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Spokane City Council votes to extend civilian oversight to police chief

Spokane Police Chief Craig Meidl speaks to reporters Thursday.
Rebecca White/SPR
Spokane Police Chief Craig Meidl speaks to reporters in February about police reform laws.

In the wake of allegations of favoritism, Spokane’s city council voted Monday to empower the city’s police ombudsman to investigate Police Chief Craig Meidl.

Many have called for the city council or the ombudsman to investigate Meidl after an investigation into leaked body camera video footage revealed a trove of emails between the chief and Spokane business leaders. Many of those emails contained information that is normally only available through a public records request, which often take months to compile and are usually redacted by a trained public records officer.

Many activists, as well as city council members, say the emails show a pattern of favoritism toward wealthy, and well-connected business and property owners.

Spokane Mayor Nadine Woodward has not initiated an investigation into the emails, saying in a campaign-style press conference in April that Meidl was engaging with concerned community members, which she supports. She said calls for the chief’s resignation, and the city council’s formal request for her to investigate Meidl, was really about politics.

“(They don’t) like the police chief engaging with communities that have dissenting opinion, that's what this is about,” she said during the April presser.

Meidl also addressed the effort to expand civilian oversight, in a video posted to the police department’s YouTube page Monday afternoon.

“Inserting a non-elected person, and making the chief of police subordinate to him, or her undermines this process, it is inconsistent with the charter,” Meidl said. “The mechanism to investigate the police chief already exists through the mayor, human resources or an outside investigator. The city of Spokane deserves excellence in policing. This modification to the city charter is an obstacle toward that service.”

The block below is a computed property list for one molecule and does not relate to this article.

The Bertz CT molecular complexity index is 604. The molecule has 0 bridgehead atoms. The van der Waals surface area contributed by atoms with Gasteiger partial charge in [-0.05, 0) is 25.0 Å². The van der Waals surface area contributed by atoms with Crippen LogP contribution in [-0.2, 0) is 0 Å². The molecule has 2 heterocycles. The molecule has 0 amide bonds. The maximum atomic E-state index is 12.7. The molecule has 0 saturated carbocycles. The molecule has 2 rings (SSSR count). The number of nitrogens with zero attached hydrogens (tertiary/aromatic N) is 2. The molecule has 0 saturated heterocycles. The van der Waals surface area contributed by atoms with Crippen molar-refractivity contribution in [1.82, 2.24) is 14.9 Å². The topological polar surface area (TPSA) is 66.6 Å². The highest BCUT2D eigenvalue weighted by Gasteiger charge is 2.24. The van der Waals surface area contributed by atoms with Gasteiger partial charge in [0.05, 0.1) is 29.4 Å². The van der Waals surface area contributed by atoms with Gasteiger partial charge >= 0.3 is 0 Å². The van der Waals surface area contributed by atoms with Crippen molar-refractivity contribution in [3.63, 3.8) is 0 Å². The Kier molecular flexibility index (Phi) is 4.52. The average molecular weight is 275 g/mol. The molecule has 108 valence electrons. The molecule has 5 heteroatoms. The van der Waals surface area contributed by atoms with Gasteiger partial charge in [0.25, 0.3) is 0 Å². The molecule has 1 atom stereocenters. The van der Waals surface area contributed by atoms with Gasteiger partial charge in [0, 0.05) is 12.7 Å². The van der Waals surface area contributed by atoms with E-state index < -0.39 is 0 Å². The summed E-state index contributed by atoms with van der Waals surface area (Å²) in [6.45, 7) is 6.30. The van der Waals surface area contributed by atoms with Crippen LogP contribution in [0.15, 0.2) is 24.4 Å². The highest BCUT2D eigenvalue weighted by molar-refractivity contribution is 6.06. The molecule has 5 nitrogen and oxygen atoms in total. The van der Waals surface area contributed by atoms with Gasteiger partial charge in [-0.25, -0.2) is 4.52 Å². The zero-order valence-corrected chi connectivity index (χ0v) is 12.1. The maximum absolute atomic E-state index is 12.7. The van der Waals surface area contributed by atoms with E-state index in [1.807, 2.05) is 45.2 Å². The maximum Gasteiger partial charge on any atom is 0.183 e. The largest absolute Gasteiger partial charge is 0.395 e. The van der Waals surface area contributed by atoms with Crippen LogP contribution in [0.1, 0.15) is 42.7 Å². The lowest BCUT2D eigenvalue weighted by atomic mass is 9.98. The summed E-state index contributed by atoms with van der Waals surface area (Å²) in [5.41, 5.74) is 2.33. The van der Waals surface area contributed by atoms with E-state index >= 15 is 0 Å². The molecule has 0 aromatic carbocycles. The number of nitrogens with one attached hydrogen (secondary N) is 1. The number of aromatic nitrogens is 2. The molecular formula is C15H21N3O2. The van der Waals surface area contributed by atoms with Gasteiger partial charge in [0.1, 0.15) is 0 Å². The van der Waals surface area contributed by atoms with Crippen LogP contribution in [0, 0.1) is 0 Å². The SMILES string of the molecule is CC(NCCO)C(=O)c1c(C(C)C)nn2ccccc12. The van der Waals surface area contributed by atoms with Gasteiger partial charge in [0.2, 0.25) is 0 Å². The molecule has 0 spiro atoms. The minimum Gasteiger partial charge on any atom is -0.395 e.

The ombudsman office, created through a vote of the people in 2013, investigates allegations of police misconduct, and can only make recommendations. They do not have the power to discipline any member of the police department.

The city council’s Monday night vote did not change Spokane’s city charter, which is similar to a constitution. It can be altered only by a public election. Instead, council members voted to delete a sentence from the municipal code, which they do have the power to change.

That sentence, “Complaints regarding the chief of police shall be directed to the mayor and investigated by the city’s human resources department,” was added to the city’s code in 2014 by a previous city council. It does not appear in the charter.

The city council’s vote also added a second new line to the code: “Out of interests in comity, the OPO shall strive to let other entities perform any investigation of the Chief of Police.”

That means the ombudsman should try to wait for the mayor’s office to initiate an investigation, but the ombudsman has the option to proceed if they choose to.

City council members, such as Karen Stratton, said an investigation could help clear the air. Before the vote Monday, she said the ombudsman is a non-partisan, non-political office that could bring much-needed transparency.

“We're kind of at a point where there's no trust,” Stratton said, “And people are feeling really uneasy with the police chief, who is a nice guy, but all of this stuff that's come out in the public, and it’s all so political, that's what's got to stop.”

Rebecca White is a 2018 graduate of Edward R Murrow College of Communication at Washington State University. She's been a reporter at Spokane Public Radio since February 2021. She got her start interning at her hometown paper The Dayton Chronicle and previously covered county government at The Spokesman-Review.